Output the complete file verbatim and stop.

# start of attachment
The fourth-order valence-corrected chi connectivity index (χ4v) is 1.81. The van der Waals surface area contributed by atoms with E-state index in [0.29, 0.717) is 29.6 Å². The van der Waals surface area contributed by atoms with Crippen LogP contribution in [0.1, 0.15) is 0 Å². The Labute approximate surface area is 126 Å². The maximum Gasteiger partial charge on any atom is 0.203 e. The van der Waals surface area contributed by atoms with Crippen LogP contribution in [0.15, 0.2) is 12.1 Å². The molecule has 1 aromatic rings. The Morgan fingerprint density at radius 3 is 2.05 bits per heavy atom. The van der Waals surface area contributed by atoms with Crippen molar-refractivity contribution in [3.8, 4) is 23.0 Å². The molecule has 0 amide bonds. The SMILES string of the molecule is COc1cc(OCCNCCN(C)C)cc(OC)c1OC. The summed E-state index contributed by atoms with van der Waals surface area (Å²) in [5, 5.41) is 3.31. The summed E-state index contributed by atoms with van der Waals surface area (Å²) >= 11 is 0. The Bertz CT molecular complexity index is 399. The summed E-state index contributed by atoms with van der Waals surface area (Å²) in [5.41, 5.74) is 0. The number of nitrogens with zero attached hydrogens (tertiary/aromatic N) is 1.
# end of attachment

The fourth-order valence-corrected chi connectivity index (χ4v) is 1.81. The van der Waals surface area contributed by atoms with E-state index in [0.29, 0.717) is 29.6 Å². The van der Waals surface area contributed by atoms with Crippen LogP contribution in [0.1, 0.15) is 0 Å². The Labute approximate surface area is 126 Å². The maximum Gasteiger partial charge on any atom is 0.203 e. The van der Waals surface area contributed by atoms with Crippen LogP contribution in [0.15, 0.2) is 12.1 Å². The molecule has 1 aromatic rings. The Morgan fingerprint density at radius 3 is 2.05 bits per heavy atom. The van der Waals surface area contributed by atoms with Crippen molar-refractivity contribution in [3.8, 4) is 23.0 Å². The molecule has 0 amide bonds. The SMILES string of the molecule is COc1cc(OCCNCCN(C)C)cc(OC)c1OC. The summed E-state index contributed by atoms with van der Waals surface area (Å²) in [5, 5.41) is 3.31. The summed E-state index contributed by atoms with van der Waals surface area (Å²) >= 11 is 0. The Bertz CT molecular complexity index is 399. The summed E-state index contributed by atoms with van der Waals surface area (Å²) in [5.41, 5.74) is 0. The number of nitrogens with zero attached hydrogens (tertiary/aromatic N) is 1.